In years past I tried to combat this. I got really into the Advent Conspiracy, Buy Nothing Christmas, and have for quite some time now made horrible, horrible presents for people (my poor family). I also passed out Thanksgiving food boxes, brought my refugee friends chocolates and oranges and delivered toys to their homes. I felt good, about these actions; I was taking back Christmas.

Except, it was still all about me. My holy endeavors, my enlightenment, my charitable heart. And in their own way, most of my actions still revolved around what I wanted (to feel good, to feel free, to feel righteous). I have always wanted to be the holy rebel, the non-consumer, the self-righteous advocate for the voiceless. But as I am learning, every day, even these actions scream of my own poverty, of how hard it is to be in relationship with people in my life. I would rather write a blog about all that is wrong in the world than engage intimately with its people. I would rather scorn other's choices than inspect my own selfishness. I would rather deliver presents (made in a sweatshop!) than spend the entire day with people so different from me because . . . I want Christmas to be my way. I don't want to change everything about my life. If I invite alchololics over than that puts a damper on things. If I have muslims over then I have to dress differently, eat differently. If I have one of my crazy locavore friends over than I have to spend an arm and a leg at the co-op to make a meal that comes from sustainable places . . .

I don't want it. As much lip service as I pay to justice, it becomes clear I don't want it. I am fine with staying poor in relationships, because it allows me to do what suits me and mine, much better. So in the past, I have rushed head-long into charity, into finding small ways of helping that fit into my already-solidified life. Some of these made it into my Christmas rituals, and I am now in the slow process of purging them. I am moving beyond Advent Conspiracy here; I am starting to find out that everything is tied into relational poverty, in my inability to get down to the muckety-muck of those around me. And thus, Christmas is starting to feel joyous again, as I look to the supreme example of someone who gave up everything of himself for the love of us. I feel a great hope, actually.

Now how did we get here? I was just going to write a little post talking about some of my favorite, silly, cultural expressions of this season that mean something to me. I guess you can take the girl out of the conspiracy but you can't take the conspiracy out of the girl. Or something like that. But I am starting to believe: as we move from living in a season of charity to a life of justice, there is room for these small celebrations.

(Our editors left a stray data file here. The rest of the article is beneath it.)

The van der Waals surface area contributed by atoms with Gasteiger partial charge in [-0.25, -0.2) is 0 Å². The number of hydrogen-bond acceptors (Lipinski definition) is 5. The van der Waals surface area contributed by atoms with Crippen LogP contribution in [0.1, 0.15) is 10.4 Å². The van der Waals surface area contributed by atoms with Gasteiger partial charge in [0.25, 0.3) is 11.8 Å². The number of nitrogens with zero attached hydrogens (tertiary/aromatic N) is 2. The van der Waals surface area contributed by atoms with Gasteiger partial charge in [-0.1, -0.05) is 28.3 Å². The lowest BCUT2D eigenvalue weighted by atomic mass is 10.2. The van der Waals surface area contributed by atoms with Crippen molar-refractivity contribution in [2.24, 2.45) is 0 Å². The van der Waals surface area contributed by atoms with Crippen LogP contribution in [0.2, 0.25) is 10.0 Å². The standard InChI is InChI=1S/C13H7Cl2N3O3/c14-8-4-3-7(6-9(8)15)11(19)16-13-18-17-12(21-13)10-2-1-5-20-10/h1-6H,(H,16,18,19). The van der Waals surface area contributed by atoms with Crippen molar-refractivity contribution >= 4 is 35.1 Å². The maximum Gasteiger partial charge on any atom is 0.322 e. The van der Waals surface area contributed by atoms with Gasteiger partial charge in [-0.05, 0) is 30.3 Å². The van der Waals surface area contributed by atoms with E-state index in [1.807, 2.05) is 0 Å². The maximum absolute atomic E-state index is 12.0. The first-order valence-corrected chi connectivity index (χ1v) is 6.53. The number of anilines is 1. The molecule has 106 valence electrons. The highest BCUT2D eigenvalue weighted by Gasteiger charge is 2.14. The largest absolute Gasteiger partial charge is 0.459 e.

Feel free to share yours as well, as I suspect many of us are on this journey of figuring out what to do with our weird holidays. So here is what gets me, D.L., into a holly jolly mood:

1. Old-Timey Christmas Music.

Srsly. On spotify look up Doris Day singing Christmas music. I love it! Plus: Frank Sinatra, Dean Martin. Also, I found this amazing video of Bing Crosby and David Bowie singing Little Drummer Boy. You're Welcome.

[youtube http://www.youtube.com/watch?v=Fulrewj6Noo]

2. This Amazing Nativity Video.

[youtube http://www.youtube.com/watch?v=kWq60oyrHVQ]

This is what happens when hipsters re-create the nativity scene with their children! And the accents! I die, I die. And my toddler loves it too. I am happy that she now thinks that when Jesus was born there was a giant, kid-friendly rave at the beach. Perfect.

3. Subversive Crafts-As-Gifts

I wish I could show you some pictures of the "art" I am making for people this year. Oh family, you have no idea what's coming!

4. Kids Crying When They Meet Santa

This is my favorite thing ever. Just google it.

5. Unexpectedly Amazing Christmas Movies.

Love Actually (warning: langauge/nudity alert. but ya'll can fast forward. or buy the edited version--like my mother-in-law).

You could use this movie as a personality test. What is your favorite sub-plot, and why? I am partial to the Colin Firth one, as an ESL teacher ("Just in cases"!) but the storyline between the Rock Star and his manager makes me giggle-cry all the time.

Little Women

Classic. It opens at Christmas-time, so this makes it Christmas-y, right?

Classic Claymation Christmas movies

Am I the only adult person that thinks claymation is magical? I don't think so. Rudolph was awesome, but my family grew up watching a Claymation Christmas, which you should definitely check out. Or just watch this clip:

[youtube http://www.youtube.com/watch?v=Gs--phzj2TQ]

The California Raisins! Children of the 80s, Unite!

Millions

This might be my most favorite Christmas movie ever. Danny Boyle (28 hours, SlumDog Millionare) directed this amazingly beautiful, slightly tense story of a young boy who talks to saints and gets embroiled in a robbery. This one makes me sob big, fat tears. You must promise me you will find this video and watch it. Please?

6. Good Thoughts on Advent

I have a lot of cool internet friends. And a lot of them are writing about Advent. My friend Amy is doing it for the entire month, which you should totes check out. My friend Kelley expressed the ache so well, and my friend Addie talks about Christian cliches and depression (so good!).

So there's my grown-up Christmas list. Some of the stuff I have been into, as we live out our lives in the dark and the cold and the bright. What about you?